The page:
Monday, 26 March 2012


This is a shorter blog than normal, as since returning from Ethiopia, there have been many things to catch up on. The details of this blog about my expedition to Ethiopia only begin to scrape the surface of the number of indigenious population we tried to assist - and the number that we were unable to. There are times when moral dilemmas are almost impossible and heart breaking decisions have to be made. This trip was not intended as an aid based expedition, but it would be morally criminal not to try and help where possible.
See below for the blog -

Ethiopia in the Dry Season:

Having led 3 previous expeditions to the Simien Mountains in Ethiopia, I was excited to be going back after an absence of 3 years.

Up, up, up!

I had previously been twice in November, at the start of the dry season and once in January, in the middle of the dry season.  Now going in March, at the end of the dry season, I was to see how even the verdant Simien Mountains turn into a large dust bowl at this time of the year. River beds are almost dry and water levels appear to be nearing critical.

Notice the nearly dry riverbed on the right

The 8 days of trekking was as tough as I remember it being with our latest wake up being at 5.30am and our earliest at 3.00am. This was to avoid the heat of the afternoon and to be able to walk the 3 middle days of 11, 12.5 and 10 hours respectively.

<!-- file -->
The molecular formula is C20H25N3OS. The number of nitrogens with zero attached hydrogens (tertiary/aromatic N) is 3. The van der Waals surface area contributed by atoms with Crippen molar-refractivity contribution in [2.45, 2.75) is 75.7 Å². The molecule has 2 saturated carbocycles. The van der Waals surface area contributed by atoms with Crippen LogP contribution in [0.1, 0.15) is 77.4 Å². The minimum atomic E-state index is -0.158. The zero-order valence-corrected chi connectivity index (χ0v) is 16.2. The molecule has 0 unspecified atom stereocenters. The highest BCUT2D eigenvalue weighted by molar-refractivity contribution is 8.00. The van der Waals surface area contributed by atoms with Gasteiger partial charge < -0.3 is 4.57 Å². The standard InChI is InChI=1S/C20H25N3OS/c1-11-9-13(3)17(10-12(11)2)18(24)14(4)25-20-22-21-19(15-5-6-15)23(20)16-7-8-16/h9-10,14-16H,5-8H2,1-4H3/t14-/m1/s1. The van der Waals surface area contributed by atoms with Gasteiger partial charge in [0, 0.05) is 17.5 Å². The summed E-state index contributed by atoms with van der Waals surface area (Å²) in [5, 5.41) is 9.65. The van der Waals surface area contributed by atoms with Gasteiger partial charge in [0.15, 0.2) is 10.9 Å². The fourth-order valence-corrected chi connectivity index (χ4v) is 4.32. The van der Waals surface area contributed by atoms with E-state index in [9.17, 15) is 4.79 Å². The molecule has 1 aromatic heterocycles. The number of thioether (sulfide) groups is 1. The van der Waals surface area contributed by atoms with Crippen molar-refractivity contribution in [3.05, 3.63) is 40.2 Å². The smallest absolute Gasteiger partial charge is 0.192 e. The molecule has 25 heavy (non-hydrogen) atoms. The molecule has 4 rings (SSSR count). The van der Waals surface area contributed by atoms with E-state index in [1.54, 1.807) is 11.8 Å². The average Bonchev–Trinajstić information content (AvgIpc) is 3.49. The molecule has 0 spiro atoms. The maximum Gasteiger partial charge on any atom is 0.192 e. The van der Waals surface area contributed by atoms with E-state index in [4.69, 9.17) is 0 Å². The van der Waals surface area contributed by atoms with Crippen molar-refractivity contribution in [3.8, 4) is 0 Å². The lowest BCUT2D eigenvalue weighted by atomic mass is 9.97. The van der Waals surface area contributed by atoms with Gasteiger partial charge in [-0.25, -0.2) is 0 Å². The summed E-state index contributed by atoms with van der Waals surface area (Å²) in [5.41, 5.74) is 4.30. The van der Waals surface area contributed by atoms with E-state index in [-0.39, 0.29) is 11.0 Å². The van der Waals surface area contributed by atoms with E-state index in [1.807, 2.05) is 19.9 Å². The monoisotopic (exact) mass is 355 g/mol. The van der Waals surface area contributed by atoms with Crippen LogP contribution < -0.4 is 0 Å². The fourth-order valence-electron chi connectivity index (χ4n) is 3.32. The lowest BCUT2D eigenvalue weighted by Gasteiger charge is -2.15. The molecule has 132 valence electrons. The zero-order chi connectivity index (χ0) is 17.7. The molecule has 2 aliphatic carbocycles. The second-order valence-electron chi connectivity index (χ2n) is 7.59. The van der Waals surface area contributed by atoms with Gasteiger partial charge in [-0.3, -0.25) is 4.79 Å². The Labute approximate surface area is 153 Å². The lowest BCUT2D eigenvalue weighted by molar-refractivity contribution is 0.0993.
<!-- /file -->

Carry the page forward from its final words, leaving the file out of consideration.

Walking at sunrise

Most of the usual water sources had dried up which meant that water usage was even more constrained than usual and the afternoon washing sessions in rivers impossible.

Children playing.....

The usual suspects – the Gelada Baboons - made regular appearances and were delightful to watch.  We even saw leaping deer and a whole family of Ibex.

Oooh, that's it, just there... perfect...!

I think that the hardest part of the trek was that the villagers heard that there was a Medic with the group.  As both Leader and Medic, I had spoke to the group about the amount of first aid kit we had brought with us and that I would not be able to help all the villagers on route to the detriment of the trekking group that I was looking after.  This is a real moral dilemma.  I had brought more kit than we needed as a group specifically for the purpose of treating some of the local villagers on route.  I had brought specific wound dressings (supplied by Advancis Medical) for the type of open, seeping wounds that you normally encounter in the Simien Mountains, where it can be a 4 day walk to a clinic and they have to pay for the treatment.  The type of issues that were brought to me included fractures, growths, scabies, infected wounds, open cuts, constipation, conjunctivitis, etc.  It was very hard on me and on the group that we could not solve some of these very simple issues, but we did what we could and used up all the extra supplies we had taken with us.

Some of the children we met

Overall, a very positive expedition to the mountains with all the group reaching Ras Dashen, the highest mountain in Ethiopia and 4th highest in Africa, and all completing the amazing  8 days trekking through the Simiens.

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